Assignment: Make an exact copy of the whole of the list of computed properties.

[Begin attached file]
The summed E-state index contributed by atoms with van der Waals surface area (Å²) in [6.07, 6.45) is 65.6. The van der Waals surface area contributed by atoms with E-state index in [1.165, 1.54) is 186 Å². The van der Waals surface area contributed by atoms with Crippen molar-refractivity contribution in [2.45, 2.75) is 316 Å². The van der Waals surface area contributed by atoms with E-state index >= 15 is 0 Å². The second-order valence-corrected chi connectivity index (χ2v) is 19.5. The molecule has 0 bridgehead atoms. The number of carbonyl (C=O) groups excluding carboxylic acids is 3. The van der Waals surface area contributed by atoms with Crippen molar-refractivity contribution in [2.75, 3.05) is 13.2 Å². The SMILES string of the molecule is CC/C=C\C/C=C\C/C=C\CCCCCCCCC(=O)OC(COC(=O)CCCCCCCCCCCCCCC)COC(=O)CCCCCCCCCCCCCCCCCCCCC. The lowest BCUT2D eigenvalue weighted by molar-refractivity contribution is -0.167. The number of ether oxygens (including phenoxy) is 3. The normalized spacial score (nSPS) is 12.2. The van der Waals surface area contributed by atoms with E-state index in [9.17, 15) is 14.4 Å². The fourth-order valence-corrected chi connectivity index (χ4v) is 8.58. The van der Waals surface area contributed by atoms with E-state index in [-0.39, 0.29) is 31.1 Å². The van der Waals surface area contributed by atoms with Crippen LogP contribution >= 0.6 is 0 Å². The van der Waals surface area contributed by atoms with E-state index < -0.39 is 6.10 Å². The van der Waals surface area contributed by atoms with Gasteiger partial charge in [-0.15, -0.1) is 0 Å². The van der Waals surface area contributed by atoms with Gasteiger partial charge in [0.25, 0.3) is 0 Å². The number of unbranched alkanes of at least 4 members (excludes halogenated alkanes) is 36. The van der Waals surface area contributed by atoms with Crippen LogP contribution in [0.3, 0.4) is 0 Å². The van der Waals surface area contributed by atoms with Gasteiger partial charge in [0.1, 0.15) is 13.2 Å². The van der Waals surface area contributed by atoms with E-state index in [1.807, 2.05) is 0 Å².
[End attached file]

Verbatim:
The summed E-state index contributed by atoms with van der Waals surface area (Å²) in [6.07, 6.45) is 65.6. The van der Waals surface area contributed by atoms with E-state index in [1.165, 1.54) is 186 Å². The van der Waals surface area contributed by atoms with Crippen molar-refractivity contribution in [2.45, 2.75) is 316 Å². The van der Waals surface area contributed by atoms with E-state index >= 15 is 0 Å². The second-order valence-corrected chi connectivity index (χ2v) is 19.5. The molecule has 0 bridgehead atoms. The number of carbonyl (C=O) groups excluding carboxylic acids is 3. The van der Waals surface area contributed by atoms with Crippen molar-refractivity contribution in [2.75, 3.05) is 13.2 Å². The SMILES string of the molecule is CC/C=C\C/C=C\C/C=C\CCCCCCCCC(=O)OC(COC(=O)CCCCCCCCCCCCCCC)COC(=O)CCCCCCCCCCCCCCCCCCCCC. The lowest BCUT2D eigenvalue weighted by molar-refractivity contribution is -0.167. The number of ether oxygens (including phenoxy) is 3. The normalized spacial score (nSPS) is 12.2. The van der Waals surface area contributed by atoms with E-state index in [9.17, 15) is 14.4 Å². The fourth-order valence-corrected chi connectivity index (χ4v) is 8.58. The van der Waals surface area contributed by atoms with E-state index in [-0.39, 0.29) is 31.1 Å². The van der Waals surface area contributed by atoms with Crippen LogP contribution >= 0.6 is 0 Å². The van der Waals surface area contributed by atoms with E-state index < -0.39 is 6.10 Å². The van der Waals surface area contributed by atoms with Gasteiger partial charge in [-0.15, -0.1) is 0 Å². The van der Waals surface area contributed by atoms with Gasteiger partial charge in [0.25, 0.3) is 0 Å². The number of unbranched alkanes of at least 4 members (excludes halogenated alkanes) is 36. The van der Waals surface area contributed by atoms with Crippen LogP contribution in [0.3, 0.4) is 0 Å². The van der Waals surface area contributed by atoms with Gasteiger partial charge in [0.1, 0.15) is 13.2 Å². The van der Waals surface area contributed by atoms with E-state index in [1.807, 2.05) is 0 Å².